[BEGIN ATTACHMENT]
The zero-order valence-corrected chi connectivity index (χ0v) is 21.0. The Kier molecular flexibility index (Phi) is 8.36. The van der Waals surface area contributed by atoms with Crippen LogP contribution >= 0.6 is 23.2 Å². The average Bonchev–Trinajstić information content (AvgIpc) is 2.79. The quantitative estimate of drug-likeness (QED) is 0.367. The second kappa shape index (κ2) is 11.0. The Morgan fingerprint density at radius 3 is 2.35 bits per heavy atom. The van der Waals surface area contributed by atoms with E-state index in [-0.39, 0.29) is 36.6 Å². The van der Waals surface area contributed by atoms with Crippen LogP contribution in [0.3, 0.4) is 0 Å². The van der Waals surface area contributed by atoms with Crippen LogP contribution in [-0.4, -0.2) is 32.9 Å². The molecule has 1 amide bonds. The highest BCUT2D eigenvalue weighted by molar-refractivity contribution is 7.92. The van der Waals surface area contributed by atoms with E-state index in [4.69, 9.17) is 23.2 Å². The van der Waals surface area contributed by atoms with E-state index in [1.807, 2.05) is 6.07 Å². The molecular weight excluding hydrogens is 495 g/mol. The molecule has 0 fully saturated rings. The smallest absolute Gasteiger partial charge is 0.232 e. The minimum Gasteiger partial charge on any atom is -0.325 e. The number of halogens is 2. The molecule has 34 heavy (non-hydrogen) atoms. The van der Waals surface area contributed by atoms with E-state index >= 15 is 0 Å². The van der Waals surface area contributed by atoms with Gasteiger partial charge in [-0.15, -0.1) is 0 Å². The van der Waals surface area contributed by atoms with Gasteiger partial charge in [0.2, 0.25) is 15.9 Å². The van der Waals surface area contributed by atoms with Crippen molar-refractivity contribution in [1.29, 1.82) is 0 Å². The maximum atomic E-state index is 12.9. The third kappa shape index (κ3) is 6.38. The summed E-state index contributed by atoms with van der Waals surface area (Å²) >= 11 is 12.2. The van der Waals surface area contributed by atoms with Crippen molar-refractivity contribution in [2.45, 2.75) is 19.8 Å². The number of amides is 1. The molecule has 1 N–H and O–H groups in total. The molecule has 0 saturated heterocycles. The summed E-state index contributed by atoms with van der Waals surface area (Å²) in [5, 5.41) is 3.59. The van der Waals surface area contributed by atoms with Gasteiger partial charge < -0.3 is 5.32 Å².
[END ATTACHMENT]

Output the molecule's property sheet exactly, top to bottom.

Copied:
The zero-order valence-corrected chi connectivity index (χ0v) is 21.0. The Kier molecular flexibility index (Phi) is 8.36. The van der Waals surface area contributed by atoms with Crippen LogP contribution >= 0.6 is 23.2 Å². The average Bonchev–Trinajstić information content (AvgIpc) is 2.79. The quantitative estimate of drug-likeness (QED) is 0.367. The second kappa shape index (κ2) is 11.0. The Morgan fingerprint density at radius 3 is 2.35 bits per heavy atom. The van der Waals surface area contributed by atoms with E-state index in [-0.39, 0.29) is 36.6 Å². The van der Waals surface area contributed by atoms with Crippen LogP contribution in [0.3, 0.4) is 0 Å². The van der Waals surface area contributed by atoms with Crippen LogP contribution in [-0.4, -0.2) is 32.9 Å². The molecule has 1 amide bonds. The highest BCUT2D eigenvalue weighted by molar-refractivity contribution is 7.92. The van der Waals surface area contributed by atoms with E-state index in [4.69, 9.17) is 23.2 Å². The van der Waals surface area contributed by atoms with E-state index in [1.807, 2.05) is 6.07 Å². The molecular weight excluding hydrogens is 495 g/mol. The molecule has 0 fully saturated rings. The smallest absolute Gasteiger partial charge is 0.232 e. The minimum Gasteiger partial charge on any atom is -0.325 e. The number of halogens is 2. The molecule has 34 heavy (non-hydrogen) atoms. The van der Waals surface area contributed by atoms with E-state index >= 15 is 0 Å². The van der Waals surface area contributed by atoms with Gasteiger partial charge in [-0.15, -0.1) is 0 Å². The van der Waals surface area contributed by atoms with Gasteiger partial charge in [0.2, 0.25) is 15.9 Å². The van der Waals surface area contributed by atoms with Crippen molar-refractivity contribution in [1.29, 1.82) is 0 Å². The maximum atomic E-state index is 12.9. The third kappa shape index (κ3) is 6.38. The summed E-state index contributed by atoms with van der Waals surface area (Å²) >= 11 is 12.2. The van der Waals surface area contributed by atoms with Crippen molar-refractivity contribution in [2.45, 2.75) is 19.8 Å². The number of amides is 1. The molecule has 1 N–H and O–H groups in total. The molecule has 0 saturated heterocycles. The summed E-state index contributed by atoms with van der Waals surface area (Å²) in [5, 5.41) is 3.59. The van der Waals surface area contributed by atoms with Gasteiger partial charge < -0.3 is 5.32 Å².